Sporting goods store Cabela's (NYSE:CAB) tried to get out ahead of the slowdown in guns and ammo sales, but got too carried away by the effort and ended up shooting itself in the foot. However, despite merchandise margins dropping 120 basis points and operating income getting nearly sliced in half as a result, investors can feel confident it remains on target for future growth.
There's nothing like a shooting tragedy to get politicians clamoring to make political hay out of it with calls for more gun control to spur action by shooting and hunting enthusiasts. Driven largely by the twin elections of President Obama, but also in the wake of the Sandy Hook school shooting in December 2012, calls for and fear of severely more restrictive gun laws spurred a sharp increase in firearms and ammunition sales.
In its first-quarter 2013 earnings report, Cabela's witnessed a 33% surge in revenues and same-store sales that jumped 24% year over year. Sure, it also saw increased sales in soft goods, footwear, optics, and archery, but it was firearms and ammo that drove the increased performance. For ex-guns and ammo, comps were only 9% higher.
That momentum continued over into the second quarter, with sales and comps rising 21% and 10.5%, respectively, but it was also apparent that while some states passed tough new gun laws, specifically Colorado, Connecticut, and New York, federal legislation would not be going anywhere. The FBI reported conducting over 19.6 million background checks on firearms purchasers in 2012, a 19% jump over the prior year, with December alone witnessing a massive 83% surge in checks.
Now, the FBI says background checks don't translate one-to-one into firearms purchases, but it's a pretty good proxy nonetheless in that someone undergoing the time and expense of applying is a motivated buyer upon approval.
The heightened demand placed on the FBI's resources continued largely over the first half of the year, but beginning in June, we see that demand began to wane. From January to May 2013, the agency processed 10.2 million applications, or almost 29% more than in 2012, but from June through December of that year, it processed 10.9 million applications, or 9% less than the year before. So even though the FBI still conducted almost 8% more checks total for the full year, it was because the results were front-loaded. Background checks are now also down 12% over the first three months of 2014.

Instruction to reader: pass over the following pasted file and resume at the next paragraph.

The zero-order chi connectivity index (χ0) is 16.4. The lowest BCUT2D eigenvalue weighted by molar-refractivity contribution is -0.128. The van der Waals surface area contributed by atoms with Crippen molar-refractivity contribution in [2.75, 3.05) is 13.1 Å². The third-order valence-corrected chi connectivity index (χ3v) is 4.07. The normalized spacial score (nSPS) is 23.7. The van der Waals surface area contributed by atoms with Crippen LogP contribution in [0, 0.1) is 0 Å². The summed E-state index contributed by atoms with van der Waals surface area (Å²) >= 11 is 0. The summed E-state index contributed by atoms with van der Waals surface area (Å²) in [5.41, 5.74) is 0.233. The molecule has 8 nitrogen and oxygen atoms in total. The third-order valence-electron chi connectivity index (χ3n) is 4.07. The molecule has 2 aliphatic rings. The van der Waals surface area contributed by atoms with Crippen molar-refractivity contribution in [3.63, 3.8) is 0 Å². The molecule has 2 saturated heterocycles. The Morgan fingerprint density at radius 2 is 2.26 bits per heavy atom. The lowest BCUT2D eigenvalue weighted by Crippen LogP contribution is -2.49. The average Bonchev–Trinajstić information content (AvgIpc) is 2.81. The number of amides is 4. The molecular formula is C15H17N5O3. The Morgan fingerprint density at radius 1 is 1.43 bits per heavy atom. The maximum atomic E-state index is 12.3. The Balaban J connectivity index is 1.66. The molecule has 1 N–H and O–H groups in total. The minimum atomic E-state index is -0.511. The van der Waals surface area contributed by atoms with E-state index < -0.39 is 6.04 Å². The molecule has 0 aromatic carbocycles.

That's borne out by Cabela's results, which saw sales and comps tail off as the year progressed. In the third quarter, sales came in 15% higher, but comps were below 4%. By the fourth quarter, sales managed to rise just 5% higher, and comps tumbled some 10% from the year-ago period.
So, heading into the first quarter, management was expecting things to worsen even more as they were going up against last year's huge first quarter. They started off with really aggressive discounting to generate movement, but instead what they found was that sales weren't really fluctuating. Even as they throttled back on the promotions, sales maintained their pace, and Cabela's ultimately cut the knees out from under its margins for no good reason.
Having learned that, however, Cabela's anticipates sales will even out as the year progresses because the comparables it goes up against will normalize over time. The optics of the sales rise and crash look bad, but guns and ammo are still a relatively strong platform for growth even now, and the sporting goods store remains well positioned to capitalize on that trend going forward.
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